TASK [Display server configuration] ************************************************************************************************************************************************************************************
ok: [localhost] => {
    "server_config": {
        "server1": {
            "ip": "192.168.1.101",
            "port": 8080,
            "user": "admin"
        },
        "server2": {
            "ip": "192.168.1.102",
            "port": 8080,
            "user": "admin"
        },
        "server3": {
            "ip": "192.168.1.103",
            "port": 8080,
            "user": "admin"
        }
    }
}

TASK [Configure servers] ***********************************************************************************************************************************************************************************************
ok: [localhost] => (item={'key': 'server1', 'value': {'ip': '192.168.1.101', 'port': 8080, 'user': 'admin'}}) => {
    "msg": "Configuring server server1 with IP: 192.168.1.101, Port: 8080, User: admin"
}
ok: [localhost] => (item={'key': 'server2', 'value': {'ip': '192.168.1.102', 'port': 8080, 'user': 'admin'}}) => {
    "msg": "Configuring server server2 with IP: 192.168.1.102, Port: 8080, User: admin"
}
ok: [localhost] => (item={'key': 'server3', 'value': {'ip': '192.168.1.103', 'port': 8080, 'user': 'admin'}}) => {
    "msg": "Configuring server server3 with IP: 192.168.1.103, Port: 8080, User: admin"
}

TASK [Configure servers] ***********************************************************************************************************************************************************************************************
ok: [localhost] => (item={'key': 'server1', 'value': {'ip': '192.168.1.101', 'port': 8080, 'user': 'admin'}}) => {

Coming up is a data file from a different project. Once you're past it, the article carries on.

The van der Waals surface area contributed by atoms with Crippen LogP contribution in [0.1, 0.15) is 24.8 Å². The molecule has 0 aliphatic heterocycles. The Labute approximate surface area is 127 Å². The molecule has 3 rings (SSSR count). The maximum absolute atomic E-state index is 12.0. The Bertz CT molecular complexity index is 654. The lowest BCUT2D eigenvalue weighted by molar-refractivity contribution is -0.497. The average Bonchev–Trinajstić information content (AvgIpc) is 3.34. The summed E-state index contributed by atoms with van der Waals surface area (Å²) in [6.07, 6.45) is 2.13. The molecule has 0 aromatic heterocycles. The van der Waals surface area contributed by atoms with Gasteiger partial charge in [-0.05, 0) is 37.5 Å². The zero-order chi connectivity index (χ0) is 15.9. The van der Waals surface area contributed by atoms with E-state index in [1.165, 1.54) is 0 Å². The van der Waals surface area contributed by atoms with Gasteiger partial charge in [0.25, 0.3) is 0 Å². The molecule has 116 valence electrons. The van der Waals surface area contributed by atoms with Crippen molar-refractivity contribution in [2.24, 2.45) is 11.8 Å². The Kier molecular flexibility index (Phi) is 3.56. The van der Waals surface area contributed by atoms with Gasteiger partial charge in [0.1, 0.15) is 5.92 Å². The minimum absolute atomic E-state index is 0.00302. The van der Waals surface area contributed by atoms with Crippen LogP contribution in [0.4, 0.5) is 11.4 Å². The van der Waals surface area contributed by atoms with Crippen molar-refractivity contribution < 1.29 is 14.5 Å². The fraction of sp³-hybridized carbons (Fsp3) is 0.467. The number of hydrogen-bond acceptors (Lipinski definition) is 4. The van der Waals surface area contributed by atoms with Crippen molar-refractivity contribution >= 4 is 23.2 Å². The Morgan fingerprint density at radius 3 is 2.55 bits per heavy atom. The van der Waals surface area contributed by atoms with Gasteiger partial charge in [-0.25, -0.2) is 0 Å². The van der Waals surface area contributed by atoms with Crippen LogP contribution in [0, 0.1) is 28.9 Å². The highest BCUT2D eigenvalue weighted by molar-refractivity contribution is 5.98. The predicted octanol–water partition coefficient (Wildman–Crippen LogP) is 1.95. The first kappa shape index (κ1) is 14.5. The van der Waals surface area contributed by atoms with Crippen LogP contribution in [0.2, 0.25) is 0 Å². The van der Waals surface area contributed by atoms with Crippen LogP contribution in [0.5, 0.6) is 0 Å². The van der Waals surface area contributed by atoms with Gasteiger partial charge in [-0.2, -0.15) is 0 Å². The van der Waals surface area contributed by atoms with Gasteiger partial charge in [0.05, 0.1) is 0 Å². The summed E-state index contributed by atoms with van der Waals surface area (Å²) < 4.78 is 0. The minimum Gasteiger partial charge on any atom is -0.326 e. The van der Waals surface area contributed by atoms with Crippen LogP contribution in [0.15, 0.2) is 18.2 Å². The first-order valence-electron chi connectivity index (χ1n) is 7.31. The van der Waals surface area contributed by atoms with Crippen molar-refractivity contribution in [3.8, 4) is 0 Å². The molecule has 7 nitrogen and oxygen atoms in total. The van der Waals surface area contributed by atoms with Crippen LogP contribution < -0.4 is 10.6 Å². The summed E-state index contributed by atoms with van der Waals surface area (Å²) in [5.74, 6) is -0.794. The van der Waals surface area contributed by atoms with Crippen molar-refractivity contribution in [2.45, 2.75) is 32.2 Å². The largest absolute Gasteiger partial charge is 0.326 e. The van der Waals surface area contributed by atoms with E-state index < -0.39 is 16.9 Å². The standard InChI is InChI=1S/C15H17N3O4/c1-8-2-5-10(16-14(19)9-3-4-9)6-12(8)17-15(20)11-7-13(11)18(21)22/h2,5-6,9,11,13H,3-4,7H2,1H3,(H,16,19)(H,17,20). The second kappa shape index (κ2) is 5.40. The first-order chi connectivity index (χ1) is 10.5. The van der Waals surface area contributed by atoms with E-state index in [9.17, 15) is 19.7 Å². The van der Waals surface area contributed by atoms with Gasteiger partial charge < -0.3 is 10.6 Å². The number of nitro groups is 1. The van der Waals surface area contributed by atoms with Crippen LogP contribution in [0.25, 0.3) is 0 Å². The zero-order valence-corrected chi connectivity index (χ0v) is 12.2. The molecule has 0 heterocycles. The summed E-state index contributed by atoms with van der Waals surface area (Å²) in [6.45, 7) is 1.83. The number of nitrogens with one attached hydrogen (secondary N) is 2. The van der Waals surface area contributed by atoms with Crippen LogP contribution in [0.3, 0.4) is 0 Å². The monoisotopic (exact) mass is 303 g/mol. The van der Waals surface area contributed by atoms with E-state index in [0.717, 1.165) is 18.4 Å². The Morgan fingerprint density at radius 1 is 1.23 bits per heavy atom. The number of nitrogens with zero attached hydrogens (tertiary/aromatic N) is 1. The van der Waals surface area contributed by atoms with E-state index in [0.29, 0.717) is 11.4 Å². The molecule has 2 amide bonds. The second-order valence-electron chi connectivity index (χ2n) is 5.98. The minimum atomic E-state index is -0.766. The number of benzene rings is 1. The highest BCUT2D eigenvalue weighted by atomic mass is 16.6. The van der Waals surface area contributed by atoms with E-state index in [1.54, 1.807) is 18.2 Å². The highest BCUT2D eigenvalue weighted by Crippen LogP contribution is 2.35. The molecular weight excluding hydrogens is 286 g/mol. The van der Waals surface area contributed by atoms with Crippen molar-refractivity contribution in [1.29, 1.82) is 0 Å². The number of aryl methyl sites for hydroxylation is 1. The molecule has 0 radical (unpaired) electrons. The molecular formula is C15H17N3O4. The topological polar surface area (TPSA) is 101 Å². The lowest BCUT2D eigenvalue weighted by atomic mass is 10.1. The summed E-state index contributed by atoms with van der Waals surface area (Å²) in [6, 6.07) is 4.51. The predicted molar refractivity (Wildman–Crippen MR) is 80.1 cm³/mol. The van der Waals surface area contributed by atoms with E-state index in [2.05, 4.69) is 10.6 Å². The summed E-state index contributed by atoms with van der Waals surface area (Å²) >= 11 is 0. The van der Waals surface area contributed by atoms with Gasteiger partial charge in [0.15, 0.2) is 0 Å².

"msg": "Configuring server  server1"
}
ok: [localhost] => (item={'key': 'server2', 'value': {'ip': '192.168.1.102', 'port': 8080, 'user': 'admin'}}) => {
    "msg": "Configuring server  server2"
}
ok: [localhost] => (item={'key': 'server3', 'value': {'ip': '192.168.1.103', 'port': 8080, 'user': 'admin'}}) => {
    "msg": "Configuring server  server3"
}

TASK [Configure servers] ***********************************************************************************************************************************************************************************************
ok: [localhost] => (item={'key': 'server1', 'value': {'ip': '192.168.1.101', 'port': 8080, 'user': 'admin'}}) => {
    "msg": "Configuring server  {'ip': '192.168.1.101', 'port': 8080, 'user': 'admin'}"
}
ok: [localhost] => (item={'key': 'server2', 'value': {'ip': '192.168.1.102', 'port': 8080, 'user': 'admin'}}) => {
    "msg": "Configuring server  {'ip': '192.168.1.102', 'port': 8080, 'user': 'admin'}"
}
ok: [localhost] => (item={'key': 'server3', 'value': {'ip': '192.168.1.103', 'port': 8080, 'user': 'admin'}}) => {
    "msg": "Configuring server  {'ip': '192.168.1.103', 'port': 8080, 'user': 'admin'}"
}

PLAY RECAP *************************************************************************************************************************************************************************************************************
localhost                  : ok=3    changed=0    unreachable=0    failed=0    skipped=0    rescued=0    ignored=0